Democratic lobbyist Paul Thornell, who works in-house for Citigroup, pointed to progress on a patent reform bill, an extension to the Terrorism Risk Insurance Act and reform of the Committee on Foreign Investment in the United States.
“While they’re not all done yet, for Democrats downtown, these bills allow us to point to some meaningful points on the board for the business community,” Thornell said. “Action and results on these key measures stands juxtaposed with the spectre a year ago that we’d only be playing defense.”
Some business lobbyists said they were actually pleasantly surprised with the outreach of moderate Democrats in the House, including that of House Majority Leader Steny Hoyer (Md.), as well as several members of the Blue Dog and New Democrat coalitions.
One Republican business lobbyist who did not want his name used said that, in a complete reversal of expectations, some Democrats have made for a tuned-in audience — without the baggage GOPers carry from socially conservative groups, which can be at odds with corporate lobbyists.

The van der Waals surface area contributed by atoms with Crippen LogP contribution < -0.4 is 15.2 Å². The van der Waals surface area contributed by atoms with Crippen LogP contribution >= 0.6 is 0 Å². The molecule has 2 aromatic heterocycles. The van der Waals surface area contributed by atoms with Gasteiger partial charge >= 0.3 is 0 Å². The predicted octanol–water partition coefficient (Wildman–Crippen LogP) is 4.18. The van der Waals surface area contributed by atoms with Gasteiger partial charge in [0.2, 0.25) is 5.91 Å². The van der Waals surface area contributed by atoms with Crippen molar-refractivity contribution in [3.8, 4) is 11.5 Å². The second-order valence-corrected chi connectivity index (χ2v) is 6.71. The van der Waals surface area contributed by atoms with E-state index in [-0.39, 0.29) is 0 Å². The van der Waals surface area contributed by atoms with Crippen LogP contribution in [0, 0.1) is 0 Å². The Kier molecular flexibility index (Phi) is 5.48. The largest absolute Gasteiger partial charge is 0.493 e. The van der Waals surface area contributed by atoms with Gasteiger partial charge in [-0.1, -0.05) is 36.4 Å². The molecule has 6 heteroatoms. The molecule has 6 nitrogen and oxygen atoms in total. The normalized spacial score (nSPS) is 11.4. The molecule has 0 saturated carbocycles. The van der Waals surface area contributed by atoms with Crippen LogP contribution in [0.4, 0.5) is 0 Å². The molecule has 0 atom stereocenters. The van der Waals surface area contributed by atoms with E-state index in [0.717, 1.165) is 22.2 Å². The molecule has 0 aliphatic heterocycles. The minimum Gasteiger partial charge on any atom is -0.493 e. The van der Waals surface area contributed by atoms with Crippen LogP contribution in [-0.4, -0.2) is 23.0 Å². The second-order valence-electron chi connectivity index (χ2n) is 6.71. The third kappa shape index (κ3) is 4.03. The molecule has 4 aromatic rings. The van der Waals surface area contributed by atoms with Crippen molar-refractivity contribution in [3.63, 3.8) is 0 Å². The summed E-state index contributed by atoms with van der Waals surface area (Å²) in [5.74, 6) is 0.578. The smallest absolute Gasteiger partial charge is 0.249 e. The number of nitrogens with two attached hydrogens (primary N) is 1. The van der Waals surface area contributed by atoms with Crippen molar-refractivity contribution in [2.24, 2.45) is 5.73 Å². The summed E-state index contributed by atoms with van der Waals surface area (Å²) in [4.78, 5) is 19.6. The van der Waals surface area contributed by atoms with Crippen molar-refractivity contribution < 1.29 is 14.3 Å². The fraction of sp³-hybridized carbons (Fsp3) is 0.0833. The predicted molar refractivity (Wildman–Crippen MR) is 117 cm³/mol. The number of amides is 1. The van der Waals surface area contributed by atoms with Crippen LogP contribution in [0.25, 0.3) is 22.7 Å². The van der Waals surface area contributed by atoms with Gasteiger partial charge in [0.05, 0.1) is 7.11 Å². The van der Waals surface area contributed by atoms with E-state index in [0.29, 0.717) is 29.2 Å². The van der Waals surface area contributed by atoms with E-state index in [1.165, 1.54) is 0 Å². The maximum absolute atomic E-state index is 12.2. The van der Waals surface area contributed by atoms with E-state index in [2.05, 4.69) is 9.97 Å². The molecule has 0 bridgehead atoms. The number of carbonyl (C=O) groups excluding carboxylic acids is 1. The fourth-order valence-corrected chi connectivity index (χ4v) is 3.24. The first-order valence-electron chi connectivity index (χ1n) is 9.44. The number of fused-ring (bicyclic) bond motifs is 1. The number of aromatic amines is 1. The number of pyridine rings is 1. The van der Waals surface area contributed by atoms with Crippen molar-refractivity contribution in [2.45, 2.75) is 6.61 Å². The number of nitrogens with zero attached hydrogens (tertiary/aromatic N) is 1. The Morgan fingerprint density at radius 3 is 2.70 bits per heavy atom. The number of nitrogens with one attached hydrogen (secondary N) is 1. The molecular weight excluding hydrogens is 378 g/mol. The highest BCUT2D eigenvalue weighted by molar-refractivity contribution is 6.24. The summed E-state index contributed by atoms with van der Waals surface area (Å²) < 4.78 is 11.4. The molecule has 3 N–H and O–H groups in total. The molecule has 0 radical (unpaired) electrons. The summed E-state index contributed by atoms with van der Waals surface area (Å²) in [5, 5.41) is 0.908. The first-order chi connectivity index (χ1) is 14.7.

“This Congress has been far more receptive to engaging in conversation and learning about issues that are important to business and trying to work with us than the Republican Congress ever was,” said one Republican business lobbyist. “The Republican Congress became very arrogant, and they ignored business for at least the last two years. … It was a huge surprise that Democrats were willing to reach out and talk to nontraditional allies.”
One area that nearly all business groups and corporate lobbyists point to as a success was the passage of a free trade agreement with Peru. Although it was a decidedly easy lift — once House Ways and Means Chairman Charlie Rangel (D-N.Y.) negotiated for more labor and environmental protections with the Bush administration — lobbyists earlier this year had worried the entire free trade agenda would be dead on arrival.